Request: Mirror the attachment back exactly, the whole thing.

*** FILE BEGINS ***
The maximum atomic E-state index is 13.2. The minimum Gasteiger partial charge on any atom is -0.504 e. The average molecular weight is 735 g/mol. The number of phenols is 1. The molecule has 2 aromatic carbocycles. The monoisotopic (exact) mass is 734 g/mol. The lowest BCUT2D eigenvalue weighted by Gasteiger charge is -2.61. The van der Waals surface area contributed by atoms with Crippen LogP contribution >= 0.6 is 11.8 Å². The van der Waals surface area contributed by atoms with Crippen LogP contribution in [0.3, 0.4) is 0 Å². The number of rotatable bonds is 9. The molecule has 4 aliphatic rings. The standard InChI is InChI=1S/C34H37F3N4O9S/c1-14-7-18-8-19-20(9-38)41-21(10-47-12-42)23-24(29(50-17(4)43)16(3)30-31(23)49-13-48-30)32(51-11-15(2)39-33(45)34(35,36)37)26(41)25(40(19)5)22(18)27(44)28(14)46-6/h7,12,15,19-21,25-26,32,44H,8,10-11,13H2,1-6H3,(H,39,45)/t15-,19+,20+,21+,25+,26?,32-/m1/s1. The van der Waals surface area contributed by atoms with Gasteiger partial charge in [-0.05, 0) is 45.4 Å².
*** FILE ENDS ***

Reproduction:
The maximum atomic E-state index is 13.2. The minimum Gasteiger partial charge on any atom is -0.504 e. The average molecular weight is 735 g/mol. The number of phenols is 1. The molecule has 2 aromatic carbocycles. The monoisotopic (exact) mass is 734 g/mol. The lowest BCUT2D eigenvalue weighted by Gasteiger charge is -2.61. The van der Waals surface area contributed by atoms with Crippen LogP contribution >= 0.6 is 11.8 Å². The van der Waals surface area contributed by atoms with Crippen LogP contribution in [0.3, 0.4) is 0 Å². The number of rotatable bonds is 9. The molecule has 4 aliphatic rings. The standard InChI is InChI=1S/C34H37F3N4O9S/c1-14-7-18-8-19-20(9-38)41-21(10-47-12-42)23-24(29(50-17(4)43)16(3)30-31(23)49-13-48-30)32(51-11-15(2)39-33(45)34(35,36)37)26(41)25(40(19)5)22(18)27(44)28(14)46-6/h7,12,15,19-21,25-26,32,44H,8,10-11,13H2,1-6H3,(H,39,45)/t15-,19+,20+,21+,25+,26?,32-/m1/s1. The van der Waals surface area contributed by atoms with Gasteiger partial charge in [-0.05, 0) is 45.4 Å².